In 1871, Harvard became the first American university to establish an independent chair of dermatology and James C. White, MD, was the first to occupy it. At that time, dermatology was becoming recognized as a specialty in this country and American dermatology had declared its independence from the European schools.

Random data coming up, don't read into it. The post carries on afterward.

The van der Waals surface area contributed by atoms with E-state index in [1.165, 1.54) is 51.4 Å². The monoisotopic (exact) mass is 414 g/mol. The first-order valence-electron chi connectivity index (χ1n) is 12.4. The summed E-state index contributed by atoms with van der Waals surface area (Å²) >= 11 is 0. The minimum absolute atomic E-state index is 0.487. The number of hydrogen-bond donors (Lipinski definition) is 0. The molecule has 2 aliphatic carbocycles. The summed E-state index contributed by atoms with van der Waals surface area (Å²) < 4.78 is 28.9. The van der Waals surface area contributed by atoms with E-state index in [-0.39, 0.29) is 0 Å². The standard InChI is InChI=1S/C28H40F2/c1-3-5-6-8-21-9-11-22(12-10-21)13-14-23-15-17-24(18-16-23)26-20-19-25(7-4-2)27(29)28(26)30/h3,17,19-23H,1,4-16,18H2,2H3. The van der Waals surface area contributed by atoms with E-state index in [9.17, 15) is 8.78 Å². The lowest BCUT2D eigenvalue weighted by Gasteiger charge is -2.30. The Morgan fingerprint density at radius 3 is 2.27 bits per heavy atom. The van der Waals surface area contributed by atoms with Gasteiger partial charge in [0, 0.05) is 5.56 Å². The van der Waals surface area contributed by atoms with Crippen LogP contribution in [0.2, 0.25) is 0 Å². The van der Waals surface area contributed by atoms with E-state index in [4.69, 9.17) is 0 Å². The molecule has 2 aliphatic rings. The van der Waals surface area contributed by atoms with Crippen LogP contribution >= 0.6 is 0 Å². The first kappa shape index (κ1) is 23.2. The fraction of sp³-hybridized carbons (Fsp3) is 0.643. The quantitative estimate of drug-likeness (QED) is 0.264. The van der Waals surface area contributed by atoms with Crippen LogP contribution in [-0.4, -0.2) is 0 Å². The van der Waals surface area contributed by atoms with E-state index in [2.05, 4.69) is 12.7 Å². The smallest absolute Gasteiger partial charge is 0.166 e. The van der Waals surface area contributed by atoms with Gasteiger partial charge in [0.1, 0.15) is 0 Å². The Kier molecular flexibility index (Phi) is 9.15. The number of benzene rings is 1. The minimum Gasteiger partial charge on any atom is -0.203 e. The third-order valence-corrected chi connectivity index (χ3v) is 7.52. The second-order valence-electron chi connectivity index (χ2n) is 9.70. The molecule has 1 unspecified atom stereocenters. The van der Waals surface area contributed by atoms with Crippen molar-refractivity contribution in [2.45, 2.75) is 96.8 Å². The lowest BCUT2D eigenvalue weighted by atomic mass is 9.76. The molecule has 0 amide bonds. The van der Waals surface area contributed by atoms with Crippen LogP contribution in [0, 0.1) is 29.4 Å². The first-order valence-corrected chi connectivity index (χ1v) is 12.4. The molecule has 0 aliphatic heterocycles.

In 1889, White1 described a case of keratosis (ichthyosis) follicularis, while, independently, Professor Ferdinand Jean Darier, MD, published a similar case in Paris, which he called "psorospermose folliculaire végétante."2 From then on, keratosis follicularis, psorospermose folliculaire végétante, Darier-White disease, or Darier's disease became an accepted entity. The point-by-point, meticulous clinical description of the disorder by White was accurate; however, in this first account, he failed to describe dyskeratotic cells, the histopathologic hallmark of this disorder. He erroneously postulated that the hair follicle was the primary site of involvement. Darier first described the dyskeratotic regions in the epidermis, but